On Sunday, March 1, 1881, Alexander II, Autocrat of all the Russias, the Czar Emancipator of the serfs, was reported in high spirits. He had Just signed a decree on constitutional reforms, saying "I do not hide from myself the fact that it is the first step towards a constitutional. Moreover, on the previous day he had received word of the arrest or the redoutable terrorist, Zholyabov, the leader of a bold and fanatical group which had made several attempts on his life in preceeding months and had reduced the Emperor to the position of a prisoner in his own Empire. This was great news. With their leader gone, the rest of the terrorists would soon be rounded up. Furthermore, the constitutional reforms, although perhaps granting little in reality, would win the intelligentsia over to the Czarist cause and undercut sympathy for the rebels. The Emperor would be occurs in his realm. Count Veluyev, who had had an audience with him that morning, noted in his diary that he "hadn't seen the sovereign looking so well in a long time."

In this mood, with the fear of assassination lifted, the Emperor decided to go ahead with his plan to review his troops in Manège Square. At one o'clock he left the Palace in a two-seater sled, but, bowing before his wife's apprehensions, he agreed to change his planned route. After reviewing his Guards with obvious pleasure, he decide to pay a surprise visit on his cousin, the Grand Duchess Catherine. Emerging From the Duchess' palace, his party turned onto the quay. At about two-fifteen p.m., a thickset youth in a fur cap moved forward and threw an object between the horse's legs. There was a terrific explosion. Two men were mortally wounded, but the Czar was miraculously unhurt. Colonel Dvorzhitzky, the chief of police, urged the Emperor to return to the palace with him. But the sovereign wished to look at his assailant and examine the spot where the explosion had taken place. Five to six minutes passed. His curiosity satisfied, the Czar was about to return home when a man came toward him and made a sudden gesture. There was a second explosion. This time there was no miraculous escape.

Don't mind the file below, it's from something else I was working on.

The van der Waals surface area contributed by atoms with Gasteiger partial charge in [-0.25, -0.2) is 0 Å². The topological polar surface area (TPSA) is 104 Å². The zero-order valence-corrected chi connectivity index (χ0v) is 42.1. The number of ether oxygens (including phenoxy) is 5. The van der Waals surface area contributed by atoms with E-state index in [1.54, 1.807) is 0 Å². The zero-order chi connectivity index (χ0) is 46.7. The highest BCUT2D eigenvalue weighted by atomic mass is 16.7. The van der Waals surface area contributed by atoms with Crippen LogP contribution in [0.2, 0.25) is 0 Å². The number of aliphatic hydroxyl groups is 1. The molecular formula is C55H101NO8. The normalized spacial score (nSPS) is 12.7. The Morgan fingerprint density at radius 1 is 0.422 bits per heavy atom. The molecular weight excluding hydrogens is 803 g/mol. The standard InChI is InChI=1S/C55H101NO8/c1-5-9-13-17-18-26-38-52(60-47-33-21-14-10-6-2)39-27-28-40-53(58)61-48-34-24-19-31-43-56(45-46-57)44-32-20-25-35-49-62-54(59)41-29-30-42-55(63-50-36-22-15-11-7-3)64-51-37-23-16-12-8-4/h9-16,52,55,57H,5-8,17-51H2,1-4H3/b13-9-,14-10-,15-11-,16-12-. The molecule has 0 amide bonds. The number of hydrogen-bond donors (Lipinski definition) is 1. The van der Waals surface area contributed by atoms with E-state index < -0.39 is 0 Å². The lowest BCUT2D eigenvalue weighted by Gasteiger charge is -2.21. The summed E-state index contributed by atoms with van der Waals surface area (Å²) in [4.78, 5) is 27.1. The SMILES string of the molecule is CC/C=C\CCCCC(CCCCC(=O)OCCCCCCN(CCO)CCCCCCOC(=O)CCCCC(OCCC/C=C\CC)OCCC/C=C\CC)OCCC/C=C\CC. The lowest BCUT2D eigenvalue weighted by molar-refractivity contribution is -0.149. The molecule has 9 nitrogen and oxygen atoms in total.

March 1, 1881 is a pivotal date in the history of the Russian, and consequently of the worldwide revolutionary movement. It marks the end of the long duel between the handful of members of the radical intelligentsia who formed the terrorist wing of the Naroddnaya Volya or Peoples' Will party on the one hand, and the forces of the autocracy on the other. The March 1 victory of the Peoples' Will, if it may be so called, was a Pyrrhic one. The Czarist autocracy had been decapitated, but, in the absence of a mass uprising timed to coincide with the assassination, it was able to gather the forces of reaction under its banner and live on until 1917; whereas, on the revolutionary side, the Peoples' Will party was truly decapitated with the arrest and death of its outstanding leaders. Two months after the assassination, on April 3, 1881 at eight-forty a.m., four men and a woman -- members of the terrorist "Executive Committee" Or the Peoples' Will -- were hanged in Smenovsky Square. Their names were Rysakov, Milkhailov, Zhelyabov, Sofya Perovskaya, and N. I. Kibalchich. Kibalchich, the calm and genial chemist who had designed the group's infernal machines, was the first to be hanged. Kibalchich's young relative and co-conspirator, Leon Kibalchich, an officer of the guard, escaped detection and moved to the south where he continued the revolutionary work. When the police destroyed the southern revolutionary organization, Leon Kibalchich went into exile. His son, Victor Lvovitch Kibalchich born in Belgium on December 30, 1890, returned from this long exile to a revolutionary Russia in 1919 as "Victor Serge."

Victor Serge: The Making of a Novelist (1890-1928), by Richard Lawrence Greeman, Columbia University, Ph. D., 1968, Language and Literature, modern.